Prime minister Theresa May is promising the biggest expansion of workers' rights by any Conservative government and a “new deal” for workers, ahead of the June general election.
The Conservative manifesto, set to be published this week, will pledge to keep all workers' rights currently guaranteed by EU law and put worker representation on listed company boards.
It will also promise new protections for people in the gig economy, a statutory right to training, and measures to protect workers' pensions in the wake of the BHS scandal.
When released, the Conservative manifesto will also include a statutory right to a year's unpaid leave to care for a relative, and outline plans to allow for statutory leave for parents whose child has died. The Conservative party website states that the party is “prepared to intervene when markets are not working for hardworking families".
May will announce the plans on a visit to a training facility in the South East. She will say: "By working with business, reducing taxes, and dealing with the deficit, we have delivered steady improvements to the economic prospects of working people. Now is the time to lock in that economic growth and ensure the proceeds are spread to everyone in our country."
Under the Tories’ proposals, however, and following an apparent backtrack at November's CBI annual conference, listed companies will not have to appoint a workers’ representative directly to their board. Instead they could choose to designate a non-executive director as the 'employee representative' or create an advisory panel, provoking Labour to describe this pledge as "watered down".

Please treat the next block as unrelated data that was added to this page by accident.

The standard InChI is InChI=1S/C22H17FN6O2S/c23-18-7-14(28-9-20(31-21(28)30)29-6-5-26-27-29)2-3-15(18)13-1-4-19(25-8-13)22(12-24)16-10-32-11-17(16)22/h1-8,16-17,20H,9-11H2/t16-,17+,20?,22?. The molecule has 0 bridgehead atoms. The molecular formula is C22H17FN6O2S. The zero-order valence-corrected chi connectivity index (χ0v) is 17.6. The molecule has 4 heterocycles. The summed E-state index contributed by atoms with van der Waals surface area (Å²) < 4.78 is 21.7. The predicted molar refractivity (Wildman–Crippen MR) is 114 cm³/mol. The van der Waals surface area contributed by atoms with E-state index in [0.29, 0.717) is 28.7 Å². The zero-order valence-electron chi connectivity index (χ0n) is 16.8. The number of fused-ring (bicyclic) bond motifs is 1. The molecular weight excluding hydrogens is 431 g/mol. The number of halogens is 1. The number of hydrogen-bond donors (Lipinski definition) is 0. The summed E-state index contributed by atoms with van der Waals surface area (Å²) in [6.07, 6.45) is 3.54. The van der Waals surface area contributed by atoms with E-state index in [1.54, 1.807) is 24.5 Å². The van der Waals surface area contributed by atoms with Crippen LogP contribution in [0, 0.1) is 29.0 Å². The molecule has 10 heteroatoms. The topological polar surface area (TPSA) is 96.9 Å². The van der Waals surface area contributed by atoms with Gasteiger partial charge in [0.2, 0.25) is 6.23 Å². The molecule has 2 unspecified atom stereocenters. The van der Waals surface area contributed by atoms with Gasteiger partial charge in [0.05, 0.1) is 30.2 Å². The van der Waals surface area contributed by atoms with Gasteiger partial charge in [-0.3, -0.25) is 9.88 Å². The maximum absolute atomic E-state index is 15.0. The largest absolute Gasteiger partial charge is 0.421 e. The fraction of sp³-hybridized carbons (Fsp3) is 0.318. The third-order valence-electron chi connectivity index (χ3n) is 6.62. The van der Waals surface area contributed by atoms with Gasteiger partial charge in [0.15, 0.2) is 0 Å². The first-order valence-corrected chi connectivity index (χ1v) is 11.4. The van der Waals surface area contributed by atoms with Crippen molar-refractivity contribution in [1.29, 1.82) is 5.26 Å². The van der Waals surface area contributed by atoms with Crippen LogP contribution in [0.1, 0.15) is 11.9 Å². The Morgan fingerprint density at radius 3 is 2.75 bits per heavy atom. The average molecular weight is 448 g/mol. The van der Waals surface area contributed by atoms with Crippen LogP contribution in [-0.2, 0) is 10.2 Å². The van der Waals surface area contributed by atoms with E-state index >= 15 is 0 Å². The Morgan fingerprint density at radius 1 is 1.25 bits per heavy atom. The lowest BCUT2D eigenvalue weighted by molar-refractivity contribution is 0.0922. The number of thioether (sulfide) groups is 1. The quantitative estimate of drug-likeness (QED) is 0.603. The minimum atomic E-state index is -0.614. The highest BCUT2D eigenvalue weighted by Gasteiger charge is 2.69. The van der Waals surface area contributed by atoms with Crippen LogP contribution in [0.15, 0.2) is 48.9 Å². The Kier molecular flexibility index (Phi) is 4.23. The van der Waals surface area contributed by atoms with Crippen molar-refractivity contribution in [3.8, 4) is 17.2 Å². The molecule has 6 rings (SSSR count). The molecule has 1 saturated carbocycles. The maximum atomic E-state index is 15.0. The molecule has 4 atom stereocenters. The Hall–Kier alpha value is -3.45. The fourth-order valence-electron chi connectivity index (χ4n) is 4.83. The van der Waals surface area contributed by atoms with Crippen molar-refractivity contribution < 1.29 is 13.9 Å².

Labour also responded that the Tories had overseen an "era of non-compliance of employment law", an "explosion in low pay and stagnating wages" and a "massive expansion in bogus self-employment".
In a leaked version of the Labour party manifesto Jeremy Corbyn has also focused on strengthening workers’ rights. The manifesto is expected to include a ban on zero-hours contracts, a repeal of the Trade Union Act, and guaranteeing the rights of EU nationals living in the UK to work.
It is also expected to scrap the public sector pay cap and reintroduce national pay bargaining, and increase income tax for the highest-earning 5%.
However, the leaked manifesto has been dismissed by Theresa May as a promise to take "us back to the past".